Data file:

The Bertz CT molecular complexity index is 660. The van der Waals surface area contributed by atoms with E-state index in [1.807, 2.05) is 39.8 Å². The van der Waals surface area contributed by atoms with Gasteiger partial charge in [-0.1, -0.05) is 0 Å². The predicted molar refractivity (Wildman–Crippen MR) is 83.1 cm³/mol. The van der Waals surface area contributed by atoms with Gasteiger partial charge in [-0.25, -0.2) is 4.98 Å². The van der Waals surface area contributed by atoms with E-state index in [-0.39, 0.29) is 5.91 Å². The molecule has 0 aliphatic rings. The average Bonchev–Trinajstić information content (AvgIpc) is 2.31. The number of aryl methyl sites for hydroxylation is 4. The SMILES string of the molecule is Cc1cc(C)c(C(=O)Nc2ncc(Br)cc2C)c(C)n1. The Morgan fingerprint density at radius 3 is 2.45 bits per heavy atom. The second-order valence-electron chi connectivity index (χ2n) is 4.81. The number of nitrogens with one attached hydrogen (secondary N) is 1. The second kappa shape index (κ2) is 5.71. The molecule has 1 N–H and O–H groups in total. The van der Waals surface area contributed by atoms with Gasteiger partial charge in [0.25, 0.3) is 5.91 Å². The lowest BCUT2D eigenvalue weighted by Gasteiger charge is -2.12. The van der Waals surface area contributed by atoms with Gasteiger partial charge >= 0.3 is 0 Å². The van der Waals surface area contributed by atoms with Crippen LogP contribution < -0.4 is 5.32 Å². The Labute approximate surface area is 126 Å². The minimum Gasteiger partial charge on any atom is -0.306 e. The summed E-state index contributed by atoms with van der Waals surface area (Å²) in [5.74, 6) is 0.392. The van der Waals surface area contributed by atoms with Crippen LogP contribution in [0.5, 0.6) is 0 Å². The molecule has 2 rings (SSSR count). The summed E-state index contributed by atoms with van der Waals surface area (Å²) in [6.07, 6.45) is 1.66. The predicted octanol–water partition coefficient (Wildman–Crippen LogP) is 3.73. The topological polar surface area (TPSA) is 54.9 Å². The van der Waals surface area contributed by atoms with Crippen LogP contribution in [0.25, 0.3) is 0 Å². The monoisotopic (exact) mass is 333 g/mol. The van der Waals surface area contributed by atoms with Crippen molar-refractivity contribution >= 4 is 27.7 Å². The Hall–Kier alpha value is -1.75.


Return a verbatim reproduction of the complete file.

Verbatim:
The Bertz CT molecular complexity index is 660. The van der Waals surface area contributed by atoms with E-state index in [1.807, 2.05) is 39.8 Å². The van der Waals surface area contributed by atoms with Gasteiger partial charge in [-0.1, -0.05) is 0 Å². The predicted molar refractivity (Wildman–Crippen MR) is 83.1 cm³/mol. The van der Waals surface area contributed by atoms with Gasteiger partial charge in [-0.25, -0.2) is 4.98 Å². The van der Waals surface area contributed by atoms with E-state index in [-0.39, 0.29) is 5.91 Å². The molecule has 0 aliphatic rings. The average Bonchev–Trinajstić information content (AvgIpc) is 2.31. The number of aryl methyl sites for hydroxylation is 4. The SMILES string of the molecule is Cc1cc(C)c(C(=O)Nc2ncc(Br)cc2C)c(C)n1. The Morgan fingerprint density at radius 3 is 2.45 bits per heavy atom. The second-order valence-electron chi connectivity index (χ2n) is 4.81. The number of nitrogens with one attached hydrogen (secondary N) is 1. The second kappa shape index (κ2) is 5.71. The molecule has 1 N–H and O–H groups in total. The van der Waals surface area contributed by atoms with Gasteiger partial charge in [0.25, 0.3) is 5.91 Å². The lowest BCUT2D eigenvalue weighted by Gasteiger charge is -2.12. The van der Waals surface area contributed by atoms with Gasteiger partial charge >= 0.3 is 0 Å². The van der Waals surface area contributed by atoms with Crippen LogP contribution < -0.4 is 5.32 Å². The Labute approximate surface area is 126 Å². The minimum Gasteiger partial charge on any atom is -0.306 e. The summed E-state index contributed by atoms with van der Waals surface area (Å²) in [5.74, 6) is 0.392. The van der Waals surface area contributed by atoms with Crippen LogP contribution in [0.5, 0.6) is 0 Å². The molecule has 2 rings (SSSR count). The summed E-state index contributed by atoms with van der Waals surface area (Å²) in [6.07, 6.45) is 1.66. The predicted octanol–water partition coefficient (Wildman–Crippen LogP) is 3.73. The topological polar surface area (TPSA) is 54.9 Å². The van der Waals surface area contributed by atoms with Crippen LogP contribution in [0.25, 0.3) is 0 Å². The monoisotopic (exact) mass is 333 g/mol. The van der Waals surface area contributed by atoms with Crippen molar-refractivity contribution >= 4 is 27.7 Å². The Hall–Kier alpha value is -1.75.